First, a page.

- Keep the amount of stimuli of the day to a minimum. Encourage visitors to stop by in groups in the morning, usually the baby’s best time of day. Trips out of the house should be somewhat brief, also best in the morning. Keep the house somewhat dim, and with little background noise such as television or music.
- Have a set, predictable response to the onset of crying. Ask yourself, “Is she hungry, is she wet, is she too hot or too cold, is her clothing or diaper on too tightly, has she scratched herself?”
- Attempt to swaddle, then cuddle, then rock your baby. Sit in a location with little light or sound. Try to sing softly to her, or recite soothing nursery rhymes. Sometimes holding then like a football, facing outward, is preferred by the baby.
- If this fails, try walking around and gently bouncing or swinging your baby in your arms. If this fails, consider a windup swing (with baby lying flat on her back), or a vibrating “bouncy chair”, or a walk in the stroller, or a ride in the car.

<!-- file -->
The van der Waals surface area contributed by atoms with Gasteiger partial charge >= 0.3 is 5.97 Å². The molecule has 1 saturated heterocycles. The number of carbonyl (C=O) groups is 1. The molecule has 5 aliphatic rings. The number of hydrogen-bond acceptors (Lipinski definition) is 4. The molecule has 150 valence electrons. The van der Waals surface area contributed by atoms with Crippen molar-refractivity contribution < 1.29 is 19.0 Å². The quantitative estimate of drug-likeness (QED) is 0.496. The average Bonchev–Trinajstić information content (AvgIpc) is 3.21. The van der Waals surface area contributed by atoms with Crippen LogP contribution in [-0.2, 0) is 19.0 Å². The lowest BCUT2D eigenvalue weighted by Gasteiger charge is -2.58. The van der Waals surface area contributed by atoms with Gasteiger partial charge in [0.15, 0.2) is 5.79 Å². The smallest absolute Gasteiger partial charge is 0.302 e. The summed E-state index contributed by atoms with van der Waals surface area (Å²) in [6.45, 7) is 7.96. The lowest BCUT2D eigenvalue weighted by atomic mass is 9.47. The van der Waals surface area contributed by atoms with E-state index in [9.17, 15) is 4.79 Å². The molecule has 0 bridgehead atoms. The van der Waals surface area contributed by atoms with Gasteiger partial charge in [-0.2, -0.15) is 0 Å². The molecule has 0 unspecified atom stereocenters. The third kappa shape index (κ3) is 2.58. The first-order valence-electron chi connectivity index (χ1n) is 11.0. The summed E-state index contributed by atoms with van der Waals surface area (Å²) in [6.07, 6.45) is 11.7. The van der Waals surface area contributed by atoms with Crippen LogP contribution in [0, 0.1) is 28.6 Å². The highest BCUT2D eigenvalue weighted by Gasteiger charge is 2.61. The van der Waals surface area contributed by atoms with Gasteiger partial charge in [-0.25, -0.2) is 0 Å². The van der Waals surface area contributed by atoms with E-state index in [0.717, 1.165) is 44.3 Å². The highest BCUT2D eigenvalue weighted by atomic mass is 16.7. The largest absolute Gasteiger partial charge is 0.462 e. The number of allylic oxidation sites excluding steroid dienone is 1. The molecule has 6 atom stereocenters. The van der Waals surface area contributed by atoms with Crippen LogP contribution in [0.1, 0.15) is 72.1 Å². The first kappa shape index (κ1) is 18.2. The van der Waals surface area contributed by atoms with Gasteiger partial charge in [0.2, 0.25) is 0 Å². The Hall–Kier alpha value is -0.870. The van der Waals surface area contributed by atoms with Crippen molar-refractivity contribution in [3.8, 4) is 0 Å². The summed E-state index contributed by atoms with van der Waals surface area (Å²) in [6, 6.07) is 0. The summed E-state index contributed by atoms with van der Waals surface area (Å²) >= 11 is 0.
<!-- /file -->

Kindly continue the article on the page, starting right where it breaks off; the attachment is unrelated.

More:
- Be sure to try each intervention for at least 3 to 5 minutes before giving up. Switching too rapidly from one intervention to the next might only serve to increase her sensory overload, and make matters worse.
- If nothing works despite 30 minutes of these attempts, try to put your baby down in her bassinet or crib to see if she can settle herself down to sleep on her own. If the crying is not fading within 5 minutes, pick her back up and start over.